Growing up, Jean-Christophe Rwigema, MD, had three loves: sports, science and his family.
“I grew up loving and playing sports,” Rwigema said. “My other love was science, I was always drawn to biology.”
Originally from Africa, Rwigema, who just completed his third year as a general surgery resident at the University of Florida College of Medicine – Jacksonville, was the youngest of four boys. His family moved to the United States as refugees from the Rwandan genocide when he was 9 years old and settled in southern California in search for better opportunities. However, the journey was not always easy.
“Being immigrants brought about many challenges for my family and I. My parents had to work very difficult and physically taxing jobs with long hours,” Rwigema said.
As a result, his mother’s health began to decline. This allowed Rwigema to see firsthand the challenges patients with limited access to care face. His experience with his mother would catapult him into a career in medicine.
“We had no insurance, so her only way of seeking medical care was through the emergency department. I would accompany her and it was there when I first noted her interactions with physicians,” Rwigema said. “The cultural barriers significantly hindered these interactions and negatively affected the care she received. I wanted to become a physician who could bridge the gap and take care of patients like my mother.”
Each day, he worked toward the goal of becoming a medical professional. Rwigema received his bachelor’s degree in biological sciences with a concentration in pre-med from the University of California, Irvine and his medical degree from the Keck School of Medicine of USC.
The perfect fit
Reflecting on his time at the UF College of Medicine – Jacksonville, Rwigema highlights the direct training residents receive in their programs and the dedication to advancing medicine.
“In our department, we see a wide range of pathology. Our commitment to helping patients keeps us going and from day one we get to the operating room early and often,” Rwigema said.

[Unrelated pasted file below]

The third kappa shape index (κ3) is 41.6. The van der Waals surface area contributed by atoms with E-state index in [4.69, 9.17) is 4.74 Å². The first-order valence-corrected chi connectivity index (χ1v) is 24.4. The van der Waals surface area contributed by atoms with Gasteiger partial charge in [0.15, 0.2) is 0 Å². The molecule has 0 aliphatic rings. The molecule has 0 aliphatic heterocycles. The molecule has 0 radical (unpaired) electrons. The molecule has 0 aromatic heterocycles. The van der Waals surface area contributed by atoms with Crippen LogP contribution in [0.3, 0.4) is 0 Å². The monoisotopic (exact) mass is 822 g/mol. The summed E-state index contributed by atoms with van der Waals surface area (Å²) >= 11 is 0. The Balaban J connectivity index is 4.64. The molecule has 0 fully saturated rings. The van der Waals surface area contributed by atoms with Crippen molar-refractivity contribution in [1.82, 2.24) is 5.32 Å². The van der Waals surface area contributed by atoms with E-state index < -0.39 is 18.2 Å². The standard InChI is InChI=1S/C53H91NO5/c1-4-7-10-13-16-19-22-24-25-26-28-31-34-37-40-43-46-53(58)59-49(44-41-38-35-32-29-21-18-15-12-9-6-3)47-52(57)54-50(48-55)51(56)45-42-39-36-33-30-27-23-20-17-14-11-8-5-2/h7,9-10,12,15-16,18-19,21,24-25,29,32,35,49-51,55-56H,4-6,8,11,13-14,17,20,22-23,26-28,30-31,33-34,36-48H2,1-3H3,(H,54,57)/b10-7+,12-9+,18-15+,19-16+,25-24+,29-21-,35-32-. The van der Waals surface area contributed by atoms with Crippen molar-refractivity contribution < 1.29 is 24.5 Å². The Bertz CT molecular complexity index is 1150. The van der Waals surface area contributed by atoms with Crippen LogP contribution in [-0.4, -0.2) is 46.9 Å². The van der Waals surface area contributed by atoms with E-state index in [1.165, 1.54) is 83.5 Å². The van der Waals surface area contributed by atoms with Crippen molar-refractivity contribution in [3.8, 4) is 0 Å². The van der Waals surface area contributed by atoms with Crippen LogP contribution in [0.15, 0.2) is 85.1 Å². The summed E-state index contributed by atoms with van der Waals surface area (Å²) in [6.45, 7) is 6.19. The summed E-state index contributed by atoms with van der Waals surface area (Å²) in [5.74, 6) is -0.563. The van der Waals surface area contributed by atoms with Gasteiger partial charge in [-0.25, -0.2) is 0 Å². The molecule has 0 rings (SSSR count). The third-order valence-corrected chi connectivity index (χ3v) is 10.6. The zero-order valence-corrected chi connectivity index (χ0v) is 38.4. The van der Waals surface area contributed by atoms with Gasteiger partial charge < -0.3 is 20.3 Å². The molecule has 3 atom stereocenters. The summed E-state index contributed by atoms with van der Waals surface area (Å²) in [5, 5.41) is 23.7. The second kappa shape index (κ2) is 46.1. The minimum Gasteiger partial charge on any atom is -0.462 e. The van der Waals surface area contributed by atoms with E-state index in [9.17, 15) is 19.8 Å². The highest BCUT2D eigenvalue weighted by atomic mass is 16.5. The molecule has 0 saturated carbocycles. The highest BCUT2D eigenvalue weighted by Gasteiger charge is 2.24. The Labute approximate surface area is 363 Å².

When researching and interviewing for residency programs, it was important to Rwigema that the program he chose have a positive work culture that made doing what he loved enjoyable.
“I got a sense the UF College of Medicine – Jacksonville was a warm environment that felt like family,” Rwigema said. “There was a healthy resident-to-faculty relationship and with a surgical residency being so challenging, I wanted to train in a place where I could be supported and be happy going to work.”
In addition to a healthy work environment, he wanted to be sure he could help some of Jacksonville’s most vulnerable.
“I have always wanted to serve underserved communities because that’s how I grew up. It has been rewarding to give back at UF COMJ,” Rwigema said.
Leaving to return
Now that Rwigema has completed his third year of residency training, he will leave for Chicago to complete a two-year research fellowship in bariatric, foregut and hernia surgery. While he will leave UF College of Medicine – Jacksonville for a time, his training will bring him back.
“I am very excited for this opportunity and this next chapter to further my knowledge and skills in clinical research and to learn more about bariatric surgery,” Rwigema said. “After two years, I will return to complete my residency training with the goal of doing a bariatric surgery fellowship afterwards.”
Marie Crandall, MD, MPH, FACS, professor and associate chair in the department of surgery, speaks highly of Rwigema.
“His path has been unique and his warmth and dedication palpable. I am proud to have had him as part of our program and await his return in two years’ time,” Crandall said.
Fun facts about Dr. Rwigema
When Rwigema is not working, he likes to work out and be active. He enjoys all forms of art and draws in his spare time. His favorite teams are the Carolina Panthers and the Los Angeles Lakers. No stranger to the kitchen, Rwigema loves to cook and is quite confident in his recipes for a tasty steak and lamb.
Marie L. Crandall, MD, MPH, FACS
Associate Chair, Research; Chief, Division of Acute Care Surgery